When treating patients with CD, interprofessional collaboration and solid communication between the dentist, dental hygienist, and other medical team members are imperative. The first step is to consult with the patient’s medical team members prior to beginning any dental treatment. They will have a wide-range view of the patient’s current health status and can provide guidance on the appropriateness of dental care.
In the dental practice, dental hygienists are often the first point of contact with patients. As such, they must be aware of any dental products that contain gluten, such as prophy paste, toothpaste, and floss, so clinicians must ensure that alternative products for patients with CD are available. The practices’ dental dealer representative should be able to suggest gluten-free products.
Taking diagnostic radiographs, performing a thorough clinical assessment, and gathering a concise medical, dental, and familial history are the foundations of a decisive and complete treatment plan.
Dental hygienists must be aware of the possible oral manifestations that can arise in patients with CD. Some adjustments in patient care may be needed to ensure patient comfort. Clinicians can recommend products to soothe aphthous ulcers and an extra soft toothbrush should be suggested, especially if there is irritation in the mouth. In addition, if the patient has xerostomia, moisturizing oral health products are recommended, as well as home fluoride treatment with possible tray fabrication/application. Fluoride varnish is helpful to reduce caries risk due to its viscosity and effective uptake within the tooth structures.
Patients with CD will need preventive services on 3-month to 4-month intervals so the oral status can be reviewed and evaluated. A thorough dietary analysis may assist with educating patients on how to improve their nutritional intake, especially of calcium and fluoride, which are imperative to oral health. This would be in collaboration with the primary care physician and/or dietitian.
Case Study 1. A 27-year-old woman presented to the dental office with concerns regarding the esthetics of her smile. She had red, ulcerated tissue and bleeding, with plaque and calculus irritating the marginal gingiva (Figure 2). The resultant pain interfered with her ability to brush regularly. Her medical history noted a diagnosis of CD; allergies to phenazopyridine hydrochloride, hydromorphone hydrochloride, penicillin, and azithromycin; hypertension; chronic bronchitis and cough; sinus problems; allergy/hives; bruises easily; ulcers; syncope; and vertigo. She had a history of anemia and arthritis and was on a daily calcium supplement. Her medication regimen included hydrocodone 500 mg, three times daily; liquid lidocaine 2% viscous solution, 1 teaspoon every 6 hours to 8 hours; amoxicillin 500 mg, once daily for 6 weeks; and alprazolam 5 mg daily.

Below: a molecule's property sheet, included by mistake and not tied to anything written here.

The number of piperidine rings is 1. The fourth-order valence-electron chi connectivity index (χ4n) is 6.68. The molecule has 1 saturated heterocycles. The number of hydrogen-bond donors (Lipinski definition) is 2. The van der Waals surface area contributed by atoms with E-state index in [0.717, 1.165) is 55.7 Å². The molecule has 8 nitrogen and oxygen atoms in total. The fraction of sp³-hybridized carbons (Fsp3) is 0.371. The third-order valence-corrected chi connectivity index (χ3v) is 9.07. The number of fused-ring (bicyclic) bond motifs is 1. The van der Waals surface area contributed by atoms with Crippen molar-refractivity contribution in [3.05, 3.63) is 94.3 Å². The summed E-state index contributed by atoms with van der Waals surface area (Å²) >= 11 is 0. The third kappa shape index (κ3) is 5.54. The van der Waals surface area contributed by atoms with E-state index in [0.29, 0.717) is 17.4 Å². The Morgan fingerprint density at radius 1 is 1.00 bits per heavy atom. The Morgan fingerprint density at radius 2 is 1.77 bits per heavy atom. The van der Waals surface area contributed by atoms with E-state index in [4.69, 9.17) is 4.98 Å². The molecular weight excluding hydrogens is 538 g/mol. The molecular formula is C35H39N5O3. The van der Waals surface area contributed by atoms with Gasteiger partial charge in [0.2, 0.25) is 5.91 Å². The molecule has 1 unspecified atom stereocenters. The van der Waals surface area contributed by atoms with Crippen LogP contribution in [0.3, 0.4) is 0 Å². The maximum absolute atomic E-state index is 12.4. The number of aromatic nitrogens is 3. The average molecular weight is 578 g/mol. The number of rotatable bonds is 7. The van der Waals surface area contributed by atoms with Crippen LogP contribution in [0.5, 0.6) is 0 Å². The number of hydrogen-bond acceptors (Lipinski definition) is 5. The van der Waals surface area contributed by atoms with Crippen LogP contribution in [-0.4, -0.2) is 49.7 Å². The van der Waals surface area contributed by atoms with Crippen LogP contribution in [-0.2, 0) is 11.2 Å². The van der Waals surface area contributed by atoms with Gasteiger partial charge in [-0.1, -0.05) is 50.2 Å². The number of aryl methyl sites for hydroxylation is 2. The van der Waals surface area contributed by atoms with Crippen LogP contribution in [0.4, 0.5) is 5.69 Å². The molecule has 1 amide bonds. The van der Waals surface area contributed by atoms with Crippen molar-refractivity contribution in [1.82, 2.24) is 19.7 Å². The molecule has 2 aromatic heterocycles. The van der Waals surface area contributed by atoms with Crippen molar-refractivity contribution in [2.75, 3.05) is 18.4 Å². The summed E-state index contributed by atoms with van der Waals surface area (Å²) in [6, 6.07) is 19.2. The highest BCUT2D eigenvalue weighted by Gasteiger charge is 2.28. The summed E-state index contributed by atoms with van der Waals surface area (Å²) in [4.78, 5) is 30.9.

Tooth #16 was partially erupted with severe caries and the crown was decayed to the gumline with possible chronic periapical abscess present. The patient had severe caries throughout her dentition. Porcelain-fused-to-metal (PFM) crowns were needed on #6 to 11 due to severe caries. Tooth #15 and 16 MOD required extraction due to severe caries.
On the initial dental appointment, the dentist suggested the patient use prescription-strength fluoride gel in fabricated bleaching trays to wear once daily. The dentist recommended that the patient see a specialist but she declined due to a lack of dental insurance and financial constraints.
The initial treatment plan was to place PFM crowns on #6 to 11. The dentist completed resin restorations on #7, 10, 11 facials due to severe caries and enamel breakdown on these surfaces, which was a temporary solution.
At another appointment, the dentist placed a resin-one surface posterior restoration on #14 lingual. The next week, the patient reported losing the filling on #14 and severe pain described as “fire ants continually biting.” The dentist suggested the need for extraction by an oral surgeon. She was given a prescription for hydrocodone bitartrate/acetaminophen and zithromax/azithromycin for 5 days.
The following week, the patient reported no improvement and still had burning near the teeth that had recently been filled. The patient was given another prescription for hydrocodone bitartrate/acetaminophen and viscous lidocaine 100 ml for pain. The patient was unable to return to the dental practice for treatment and did not continue with the treatment plan.
Case Study 2. An 18-year-old woman with CD but no other health history concerns presented to the dental office with generalized moderate to severe decalcification on many teeth and recurrent caries (Figure 3). The dentist suggested wearing trays filled with casein phosphopeptide–amorphous calcium phosphate paste overnight. A review of acidity intake was performed and the patient’s consumption of diet soft drinks was discussed with the recommendation made to limit or eliminate such consumption. Fluoride varnish was applied at each preventive maintenance appointment. On two separate occasions, the patient was prescribed 21 pills of 500 mg amoxicillin with no refills for infection.